National Public Interest Leadership with Duke Law Connections at Equal Justice Works

January 15, 2007Duke Law News

Dear Public Interest Listserv Member,

Equal Justice Works has asked me to pass this announcement on to you, and it seems a good one to send on MLK Day. It serves multiple purposes. For one, it provides those interested with a chance to talk with Jack Greenberg, one of the most prominent civil rights lawyers of the 1950s. He speaks tomorrow on-line (see below for how to register) on the Equal Justice Works E-Guide on the Newsweek website. His speech will be followed on subsequent days by postings of civil rights essays from others - several with a Duke Law connection.

Essay Postings:

* Barbara Arnwine is a 1976 Duke Law graduate, who formerly worked with Legal Services of NC, and is now Director of the Lawyers for Civil Rights in DC. (This organization's Deputy Director and Board Co-Chair will speak at Duke on Feb. 13, encouraging you to apply for post-graduate fellowships generally and with their organization in particular.)

* Two of the speakers are from organizations - the Mississippi Center for Justice and the Equal Justice Initiative of Alabama - that have been among our placements for the Duke Law Southern Justice Spring Break Mission Trip.

Another purpose of the speaker and the essays is to bring your attention to a massive effort undertaken by Equal Justice Works these last two years. It has amassed a national law school data base to bring attention to public interest initiatives within law schools. Unlike US News rankings, which use few public interest indicia in comparing schools, the Equal Justice Works E-Guide (posted on Newsweek's website) is all about public interest, pro bono, clinics, etc. This effort has been lead at Equal Justice Works by 1991 Duke Law graduate Cindy Adcock, who also worked at Duke Law for several years as Pro Bono Director and Senior Lecturing Fellow teaching in the Death Penalty Clinic and a Professional Responsibility course. She has received help from 1998 Duke Law graduate Heather Wells Jarvis, the Equal Justice Works Program Manager for Law School Advocacy. If you have not done so already, check out the E-Guide to see their product and to see what law schools are doing in public interest across the country.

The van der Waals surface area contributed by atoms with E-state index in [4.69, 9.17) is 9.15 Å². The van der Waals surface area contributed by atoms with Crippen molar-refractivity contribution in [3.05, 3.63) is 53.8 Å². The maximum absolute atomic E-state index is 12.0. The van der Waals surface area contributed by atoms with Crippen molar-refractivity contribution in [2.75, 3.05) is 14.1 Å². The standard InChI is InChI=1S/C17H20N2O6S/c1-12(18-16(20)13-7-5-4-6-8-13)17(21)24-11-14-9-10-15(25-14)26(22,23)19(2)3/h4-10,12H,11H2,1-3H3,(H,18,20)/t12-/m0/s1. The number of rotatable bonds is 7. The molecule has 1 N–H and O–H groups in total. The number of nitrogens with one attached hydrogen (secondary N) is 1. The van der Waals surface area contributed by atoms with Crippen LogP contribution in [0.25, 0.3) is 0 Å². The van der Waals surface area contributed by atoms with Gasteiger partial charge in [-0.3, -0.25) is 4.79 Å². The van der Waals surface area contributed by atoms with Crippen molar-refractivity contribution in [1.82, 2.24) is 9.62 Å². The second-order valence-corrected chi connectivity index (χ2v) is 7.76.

Thanks, and have a good MLK holiday!

Carol Spruill


ON THE BRINK OF U.S. SUPREME COURT DECISIONS ON SCHOOL DESEGREGATION: LIVE TALK WITH CIVIL RIGHTS LEADER


Jack Greenberg, Columbia law school professor and civil rights expert, will answer your questions about more than 50 years of school desegregation efforts on Tuesday, Jan. 16 at 1 p.m., EST.


Few lawyers are more knowledgeable on the topic than Jack Greenberg, who served as Thurgood Marshall's co-counsel in the 1954 landmark Brown v. Board of Education case, which declared "separate but equal" unconstitutional. Now he speaks out on the U.S. Supreme Court cases argued last month that will determine the future of school desegregation efforts for decades to come.


Greenberg, who succeeded Marshall in 1961 as the director-counsel of the NAACP Legal Defense & Educational Fund, will take your questions about his career, civil rights in general and the dream for equal educational opportunity past, present and future. His talk, offered in connection with The E-Guide to Public Service at America's Law Schools, commemorates Dr. Martin Luther King Jr.'s birthday.


To submit a question in advance or to participate in the live talk, visit The E-Guide at http://www.msnbc.msn.com/id/16546703/site/newsweek/


Also watch for essays posted daily the week of Jan. 15 from leading civil rights lawyers offering their dreams for 2007 on some of the burning issues of the day:


Martha Bergmark, Mississippi Center for Justice, on promoting racial and economic justice after Katrina


Jamienne Studley, Public Advocates, on fighting for education justice


Barbara Arnwine, Lawyers Committee for Civil Rights Under Law, on dissolving obstacles to the ballot box


Bryan Stevenson, Equal Justice Initiative of Alabama, on abolition of the death penalty


Stewart Kwoh, Asian Pacific American Legal Center, on removing language barriers to justice

Posted: January 15, 2007
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